Of course where are the answers in this to either aspect of Noonan's question?
While Valentine wont offer a conclusive answer to answer to either aspect, to the first he does suggest that it is possible that the way it ends is when we pull something out of the Zone that makes living completely unbearable. I suspect that this thing is also possibly the answer to the second aspect of Noonan's question as to whether or not there is something in there that could make going in worth it in the first place. I believe this object bridges both the third and fourth distinctions, with the differential aspect between salvation and damnation here being its' selected application. All of which will become clear as we explore the end section and the wish-sphere.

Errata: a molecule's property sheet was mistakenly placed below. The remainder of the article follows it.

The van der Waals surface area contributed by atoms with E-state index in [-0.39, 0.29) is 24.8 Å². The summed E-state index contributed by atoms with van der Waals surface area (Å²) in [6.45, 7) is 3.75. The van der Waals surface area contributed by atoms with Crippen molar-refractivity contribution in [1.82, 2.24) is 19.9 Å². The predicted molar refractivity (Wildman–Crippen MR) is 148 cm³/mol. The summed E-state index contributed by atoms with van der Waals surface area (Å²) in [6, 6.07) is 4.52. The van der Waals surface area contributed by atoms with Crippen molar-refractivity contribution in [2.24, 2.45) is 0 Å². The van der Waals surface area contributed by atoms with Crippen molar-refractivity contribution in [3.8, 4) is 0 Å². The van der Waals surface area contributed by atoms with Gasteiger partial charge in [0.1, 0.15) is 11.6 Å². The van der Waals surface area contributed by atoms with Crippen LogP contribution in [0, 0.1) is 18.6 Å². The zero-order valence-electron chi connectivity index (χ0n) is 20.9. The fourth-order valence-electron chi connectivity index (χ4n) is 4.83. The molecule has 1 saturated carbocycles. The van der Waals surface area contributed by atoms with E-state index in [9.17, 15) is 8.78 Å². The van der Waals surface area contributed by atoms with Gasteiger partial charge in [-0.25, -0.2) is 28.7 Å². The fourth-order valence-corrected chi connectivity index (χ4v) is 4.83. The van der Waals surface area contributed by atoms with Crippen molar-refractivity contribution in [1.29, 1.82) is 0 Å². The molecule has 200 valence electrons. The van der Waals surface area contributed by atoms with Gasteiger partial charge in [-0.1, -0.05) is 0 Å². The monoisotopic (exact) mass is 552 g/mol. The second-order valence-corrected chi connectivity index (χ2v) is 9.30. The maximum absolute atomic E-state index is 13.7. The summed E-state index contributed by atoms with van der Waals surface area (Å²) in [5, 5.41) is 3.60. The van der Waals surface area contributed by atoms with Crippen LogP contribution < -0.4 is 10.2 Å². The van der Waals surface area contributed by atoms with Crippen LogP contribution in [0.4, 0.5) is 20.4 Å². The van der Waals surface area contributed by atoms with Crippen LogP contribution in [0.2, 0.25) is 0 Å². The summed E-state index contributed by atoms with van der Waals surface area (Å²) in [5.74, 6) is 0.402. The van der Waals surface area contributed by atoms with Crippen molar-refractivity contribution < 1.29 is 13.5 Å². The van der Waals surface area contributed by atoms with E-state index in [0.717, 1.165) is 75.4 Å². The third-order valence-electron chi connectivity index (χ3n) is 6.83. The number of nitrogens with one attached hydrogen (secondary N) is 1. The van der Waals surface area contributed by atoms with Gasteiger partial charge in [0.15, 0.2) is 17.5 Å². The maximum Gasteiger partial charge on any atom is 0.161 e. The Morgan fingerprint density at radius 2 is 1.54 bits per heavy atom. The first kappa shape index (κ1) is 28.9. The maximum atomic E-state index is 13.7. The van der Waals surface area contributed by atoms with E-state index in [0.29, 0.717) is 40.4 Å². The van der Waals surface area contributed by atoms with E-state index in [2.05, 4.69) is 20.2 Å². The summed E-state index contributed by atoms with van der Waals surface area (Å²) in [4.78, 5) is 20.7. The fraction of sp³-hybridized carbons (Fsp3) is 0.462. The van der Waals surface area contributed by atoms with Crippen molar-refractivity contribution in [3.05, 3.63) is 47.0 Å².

When Red ventures into the zone a final time it is to find a miracle. One which can restore his daughter, Monkey, to her former jovial and creative self. One which can return his father to his previous state before factory work destroyed him. Used him up, making him a zombie which is living but unreachable. In both cases he wishes the return of the cost which the pursuit of technology and manufacture in the zone took from him. Upon return he is finally willing to sacrifice someone to the grinder. Willing To sacrifice someone in whom, perhaps necessarily, he sees great potential in order to reach the wish sphere. Red selected his victim in the spirit of revenge. Revenge against Vulture. By choosing Vulture's son, Arthur, as the sacrifice Red intends to inflict upon him the pain of loss that so many others experienced at his hands. The repayment of pain Vulture inflicted upon them when he threw their loved ones into the grinder to get his own wishes. This human cost of the zone is of course the problem to begin with; it is what has led to the conditions which Red wishes to remediate.